The other important factor to consider is what migration issues suggest for the future. A report by the World Bank states that over 10 million people could be on the move in Latin America because of climate change by 2050.

“Those people will be going north,” said Vallet. “So they are going to be heading our way whether we want them or not, and that’s the way it’s going to be.”

Treating migration as a crime is not the way to address it, she added.

“Those people are fleeing climate change, crime, and corruption. When you think that your kid is going to be safer on water than on land, or safer in Mexico than at home — the problem cannot be solved by treating it like a crime,” she said.

Media coverage of the caravan shows that it’s comprised of people fleeing dire conditions. Film director and author Paola Mendoza has been making the trek alongside them, providing heart-wrenching images and personal stories of the desperation of people trying to walk to safety and towards the hope of a better life.

While Vallet acknowledged that there may be a few criminals in the caravan, she also said that one-third of the people making their way to the U.S. border are children and that entry is guaranteed to no one.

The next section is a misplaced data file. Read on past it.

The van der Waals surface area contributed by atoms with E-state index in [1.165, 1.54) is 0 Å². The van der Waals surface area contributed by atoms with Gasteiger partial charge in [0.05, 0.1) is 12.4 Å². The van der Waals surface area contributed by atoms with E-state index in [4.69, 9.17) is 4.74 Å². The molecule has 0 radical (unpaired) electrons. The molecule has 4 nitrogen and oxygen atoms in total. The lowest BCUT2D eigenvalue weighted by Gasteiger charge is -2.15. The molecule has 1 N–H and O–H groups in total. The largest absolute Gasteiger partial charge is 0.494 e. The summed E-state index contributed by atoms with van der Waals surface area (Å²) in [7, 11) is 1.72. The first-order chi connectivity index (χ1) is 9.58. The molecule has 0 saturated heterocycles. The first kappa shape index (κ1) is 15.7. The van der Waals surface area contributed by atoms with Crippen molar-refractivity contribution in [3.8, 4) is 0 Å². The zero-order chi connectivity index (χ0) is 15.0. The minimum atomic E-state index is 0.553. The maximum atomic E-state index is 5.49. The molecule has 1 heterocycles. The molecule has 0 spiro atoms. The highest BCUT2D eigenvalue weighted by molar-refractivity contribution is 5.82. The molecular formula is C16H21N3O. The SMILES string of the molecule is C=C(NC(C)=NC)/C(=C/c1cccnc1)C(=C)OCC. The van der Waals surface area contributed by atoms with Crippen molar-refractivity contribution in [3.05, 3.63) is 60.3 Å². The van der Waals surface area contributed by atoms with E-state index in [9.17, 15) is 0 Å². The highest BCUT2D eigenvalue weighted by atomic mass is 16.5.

Dangerous demagoguery

“At the end of weeks, maybe we’ll have 300 people who end up at the border,” Vallet said. “And they won’t enter the country.”

“They will be stuck at the border, and the border patrol will tell them to be patient and wait because their asylum applications cannot be processed at the port of entry right now. So those people are stuck on the Mexican side, waiting for space to clear up, and it’s not very safe.”

Trump’s decision to deploy the army to the border is yet another example of pointless grandstanding.

Vallet also said that Trump lied when he said that asylum seekers who do manage to enter the country do not attend their asylum hearings.

“It’s completely false,” she stated. “A great majority of asylum seekers go to their hearings, so everything he was saying made either no sense or was a complete lie.” “But if you don’t know the facts, you can easily believe that there’s an invasion taking place. The image that he’s painting is very dangerous.”

Trump’s decision to deploy the army to the border is yet another example of pointless grandstanding, according to Vallet. She explained that the army isn’t allowed to do anything other than build roads and repair border patrol cars.

“According to international law, they are not allowed to reply to any violence with gun power,” she clarified.

“But look what his words are doing. In Nigeria, the government recently co-opted Trump’s words and used them as validation when they shot and killed rock-throwing protesters.

“His words are emboldening white supremacists inside the country and authoritarian governments around the world. He’s doing a lot of damage to a lot of countries and their political systems with his words.”